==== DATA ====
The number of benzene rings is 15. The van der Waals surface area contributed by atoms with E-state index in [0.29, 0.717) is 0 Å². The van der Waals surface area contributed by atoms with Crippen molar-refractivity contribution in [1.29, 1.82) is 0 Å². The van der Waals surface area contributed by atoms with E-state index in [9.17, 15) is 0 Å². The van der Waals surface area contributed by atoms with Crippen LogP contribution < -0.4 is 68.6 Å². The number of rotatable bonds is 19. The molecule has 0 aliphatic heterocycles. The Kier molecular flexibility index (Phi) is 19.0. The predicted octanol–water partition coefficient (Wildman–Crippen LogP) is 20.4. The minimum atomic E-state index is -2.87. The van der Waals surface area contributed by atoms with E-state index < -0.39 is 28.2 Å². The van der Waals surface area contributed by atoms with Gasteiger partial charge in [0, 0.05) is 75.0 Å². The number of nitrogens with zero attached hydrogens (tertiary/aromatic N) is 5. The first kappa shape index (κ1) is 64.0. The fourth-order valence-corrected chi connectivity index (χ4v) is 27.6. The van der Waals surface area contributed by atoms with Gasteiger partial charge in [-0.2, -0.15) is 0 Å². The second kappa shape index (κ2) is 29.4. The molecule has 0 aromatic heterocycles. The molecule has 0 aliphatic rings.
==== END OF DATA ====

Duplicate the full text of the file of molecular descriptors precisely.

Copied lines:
The number of benzene rings is 15. The van der Waals surface area contributed by atoms with E-state index in [0.29, 0.717) is 0 Å². The van der Waals surface area contributed by atoms with Crippen molar-refractivity contribution in [1.29, 1.82) is 0 Å². The van der Waals surface area contributed by atoms with E-state index in [9.17, 15) is 0 Å². The van der Waals surface area contributed by atoms with Crippen LogP contribution < -0.4 is 68.6 Å². The number of rotatable bonds is 19. The molecule has 0 aliphatic heterocycles. The Kier molecular flexibility index (Phi) is 19.0. The predicted octanol–water partition coefficient (Wildman–Crippen LogP) is 20.4. The minimum atomic E-state index is -2.87. The van der Waals surface area contributed by atoms with E-state index < -0.39 is 28.2 Å². The van der Waals surface area contributed by atoms with Gasteiger partial charge in [0, 0.05) is 75.0 Å². The number of nitrogens with zero attached hydrogens (tertiary/aromatic N) is 5. The first kappa shape index (κ1) is 64.0. The fourth-order valence-corrected chi connectivity index (χ4v) is 27.6. The van der Waals surface area contributed by atoms with Gasteiger partial charge in [-0.2, -0.15) is 0 Å². The second kappa shape index (κ2) is 29.4. The molecule has 0 aromatic heterocycles. The molecule has 0 aliphatic rings.